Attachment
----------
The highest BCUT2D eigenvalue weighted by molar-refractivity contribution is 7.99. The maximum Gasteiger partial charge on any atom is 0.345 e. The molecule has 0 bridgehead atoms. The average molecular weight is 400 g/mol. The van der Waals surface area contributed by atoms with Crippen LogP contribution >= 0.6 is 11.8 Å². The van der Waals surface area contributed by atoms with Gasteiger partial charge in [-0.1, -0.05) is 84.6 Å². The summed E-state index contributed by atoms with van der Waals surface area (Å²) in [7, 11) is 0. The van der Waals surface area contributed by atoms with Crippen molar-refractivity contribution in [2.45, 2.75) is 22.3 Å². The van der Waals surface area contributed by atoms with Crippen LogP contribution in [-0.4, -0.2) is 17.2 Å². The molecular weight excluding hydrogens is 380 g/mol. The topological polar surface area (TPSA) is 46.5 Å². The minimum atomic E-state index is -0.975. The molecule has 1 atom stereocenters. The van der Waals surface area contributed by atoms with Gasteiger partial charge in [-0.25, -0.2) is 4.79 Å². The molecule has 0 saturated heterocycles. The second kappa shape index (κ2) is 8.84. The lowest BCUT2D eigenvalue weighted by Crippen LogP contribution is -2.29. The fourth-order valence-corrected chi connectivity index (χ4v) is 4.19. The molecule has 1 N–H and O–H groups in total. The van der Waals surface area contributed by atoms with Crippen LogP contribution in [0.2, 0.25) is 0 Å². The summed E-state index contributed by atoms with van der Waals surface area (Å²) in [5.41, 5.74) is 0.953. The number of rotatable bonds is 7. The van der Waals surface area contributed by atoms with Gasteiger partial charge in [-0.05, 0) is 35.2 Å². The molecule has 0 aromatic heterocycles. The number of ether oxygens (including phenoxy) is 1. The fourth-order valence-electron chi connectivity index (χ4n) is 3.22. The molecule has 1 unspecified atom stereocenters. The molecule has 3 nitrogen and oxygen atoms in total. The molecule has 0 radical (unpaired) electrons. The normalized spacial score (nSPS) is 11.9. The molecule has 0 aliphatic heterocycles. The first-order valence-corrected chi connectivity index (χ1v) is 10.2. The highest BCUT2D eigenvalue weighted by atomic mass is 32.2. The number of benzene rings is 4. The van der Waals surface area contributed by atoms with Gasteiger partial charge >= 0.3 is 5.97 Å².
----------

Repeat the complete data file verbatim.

The highest BCUT2D eigenvalue weighted by molar-refractivity contribution is 7.99. The maximum Gasteiger partial charge on any atom is 0.345 e. The molecule has 0 bridgehead atoms. The average molecular weight is 400 g/mol. The van der Waals surface area contributed by atoms with Crippen LogP contribution >= 0.6 is 11.8 Å². The van der Waals surface area contributed by atoms with Gasteiger partial charge in [-0.1, -0.05) is 84.6 Å². The summed E-state index contributed by atoms with van der Waals surface area (Å²) in [7, 11) is 0. The van der Waals surface area contributed by atoms with Crippen molar-refractivity contribution in [2.45, 2.75) is 22.3 Å². The van der Waals surface area contributed by atoms with Crippen LogP contribution in [-0.4, -0.2) is 17.2 Å². The molecular weight excluding hydrogens is 380 g/mol. The topological polar surface area (TPSA) is 46.5 Å². The minimum atomic E-state index is -0.975. The molecule has 1 atom stereocenters. The van der Waals surface area contributed by atoms with Gasteiger partial charge in [-0.25, -0.2) is 4.79 Å². The molecule has 0 saturated heterocycles. The second kappa shape index (κ2) is 8.84. The lowest BCUT2D eigenvalue weighted by Crippen LogP contribution is -2.29. The fourth-order valence-corrected chi connectivity index (χ4v) is 4.19. The molecule has 1 N–H and O–H groups in total. The van der Waals surface area contributed by atoms with Crippen LogP contribution in [0.2, 0.25) is 0 Å². The summed E-state index contributed by atoms with van der Waals surface area (Å²) in [5.41, 5.74) is 0.953. The number of rotatable bonds is 7. The van der Waals surface area contributed by atoms with Gasteiger partial charge in [-0.05, 0) is 35.2 Å². The molecule has 0 aromatic heterocycles. The number of ether oxygens (including phenoxy) is 1. The fourth-order valence-electron chi connectivity index (χ4n) is 3.22. The molecule has 1 unspecified atom stereocenters. The molecule has 3 nitrogen and oxygen atoms in total. The molecule has 0 radical (unpaired) electrons. The normalized spacial score (nSPS) is 11.9. The molecule has 0 aliphatic heterocycles. The first-order valence-corrected chi connectivity index (χ1v) is 10.2. The highest BCUT2D eigenvalue weighted by atomic mass is 32.2. The number of benzene rings is 4. The van der Waals surface area contributed by atoms with Gasteiger partial charge >= 0.3 is 5.97 Å².